American Chemical Society
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Physicochemical Properties of the Rice Flour and Structural Features of the Isolated Starches from Saline-Tolerant Rice Grown at Different Levels of Soil Salinity

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journal contribution
posted on 2023-10-24, 01:03 authored by Tao Wang, Yijun Cao, Wenyan Zhang, Xiaohu Luo, Wei Feng, Ren Wang, Cuiping Yi, Zhiyong Ai, Hao Zhang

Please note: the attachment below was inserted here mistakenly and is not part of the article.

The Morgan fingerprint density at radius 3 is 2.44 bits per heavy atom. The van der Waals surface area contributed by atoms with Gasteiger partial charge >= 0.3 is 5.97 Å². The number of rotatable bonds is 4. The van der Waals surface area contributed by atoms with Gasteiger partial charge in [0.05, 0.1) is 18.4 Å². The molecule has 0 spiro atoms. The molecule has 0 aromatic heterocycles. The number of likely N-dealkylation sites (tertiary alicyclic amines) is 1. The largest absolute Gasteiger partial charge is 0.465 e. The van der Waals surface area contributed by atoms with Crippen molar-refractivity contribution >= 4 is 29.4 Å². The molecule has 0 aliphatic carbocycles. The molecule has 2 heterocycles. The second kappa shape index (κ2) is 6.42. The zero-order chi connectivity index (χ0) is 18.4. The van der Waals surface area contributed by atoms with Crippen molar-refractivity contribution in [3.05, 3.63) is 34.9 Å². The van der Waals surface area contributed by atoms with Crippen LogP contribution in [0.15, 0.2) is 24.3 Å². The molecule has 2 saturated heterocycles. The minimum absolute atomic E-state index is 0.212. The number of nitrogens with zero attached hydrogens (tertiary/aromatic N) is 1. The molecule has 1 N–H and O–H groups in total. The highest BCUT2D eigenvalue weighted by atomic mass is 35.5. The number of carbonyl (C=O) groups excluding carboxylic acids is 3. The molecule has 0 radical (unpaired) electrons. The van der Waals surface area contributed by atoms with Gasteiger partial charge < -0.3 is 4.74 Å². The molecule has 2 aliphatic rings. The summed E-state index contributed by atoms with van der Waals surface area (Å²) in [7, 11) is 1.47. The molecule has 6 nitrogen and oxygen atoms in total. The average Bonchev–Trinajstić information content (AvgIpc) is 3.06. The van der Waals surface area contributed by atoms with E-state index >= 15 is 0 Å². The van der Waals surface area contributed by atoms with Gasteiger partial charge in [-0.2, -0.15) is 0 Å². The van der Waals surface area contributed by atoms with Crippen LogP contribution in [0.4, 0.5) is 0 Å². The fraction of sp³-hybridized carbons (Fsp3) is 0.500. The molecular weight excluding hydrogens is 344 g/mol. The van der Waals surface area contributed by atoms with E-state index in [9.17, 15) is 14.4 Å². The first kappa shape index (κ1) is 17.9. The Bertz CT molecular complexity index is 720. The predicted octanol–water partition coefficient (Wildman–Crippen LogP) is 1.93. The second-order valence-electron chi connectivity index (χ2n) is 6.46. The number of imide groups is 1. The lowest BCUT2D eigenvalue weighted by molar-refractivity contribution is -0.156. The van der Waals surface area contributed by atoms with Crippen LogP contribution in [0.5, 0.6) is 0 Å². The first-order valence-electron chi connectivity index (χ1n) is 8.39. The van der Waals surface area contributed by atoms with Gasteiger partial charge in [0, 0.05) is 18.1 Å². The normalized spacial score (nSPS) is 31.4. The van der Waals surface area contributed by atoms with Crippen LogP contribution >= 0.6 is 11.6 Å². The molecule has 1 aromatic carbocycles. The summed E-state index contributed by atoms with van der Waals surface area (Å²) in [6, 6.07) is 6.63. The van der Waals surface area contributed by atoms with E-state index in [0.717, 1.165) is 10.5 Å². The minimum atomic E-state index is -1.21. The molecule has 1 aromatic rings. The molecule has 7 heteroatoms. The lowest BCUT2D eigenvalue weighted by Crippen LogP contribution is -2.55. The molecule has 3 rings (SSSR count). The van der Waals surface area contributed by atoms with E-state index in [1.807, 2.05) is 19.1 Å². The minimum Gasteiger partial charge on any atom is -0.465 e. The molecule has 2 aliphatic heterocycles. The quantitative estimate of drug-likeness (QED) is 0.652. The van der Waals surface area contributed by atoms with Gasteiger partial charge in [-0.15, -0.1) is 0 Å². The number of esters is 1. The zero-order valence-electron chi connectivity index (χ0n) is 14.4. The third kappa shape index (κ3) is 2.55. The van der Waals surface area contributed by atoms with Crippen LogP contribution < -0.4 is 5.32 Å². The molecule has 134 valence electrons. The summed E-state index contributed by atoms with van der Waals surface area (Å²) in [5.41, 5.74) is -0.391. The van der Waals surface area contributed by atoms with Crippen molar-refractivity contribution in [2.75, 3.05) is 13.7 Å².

Three varieties of saline-tolerant indica rice were grown in soils with salinities of 0.0–0.6% (w/w). The rice grown at salinities of 0.3 and 0.6% had a smaller grain dimension than its counterpart. Salinity stress altered the physiology of plants, leading to changes in the basic chemical compositions for all rice varieties, e.g., increasing the soil salinity improved the content of rice protein (RP). The pasting and rheological properties of the rice flour highly depended on its chemical compositions. An increase of RP inhibited the swelling of starch granules and accordingly decreased the peak viscosity of rice flour, while the aggregation of RP weakened the gel structure of the cooked rice flour. The isolated starches showed polyhedral granules, and they all had an A-type crystalline structure with relative crystallinity varying from 34.16 to 45.40%. Moreover, increasing the soil salinity enhanced the lamellar order and periodic length of the isolated starches.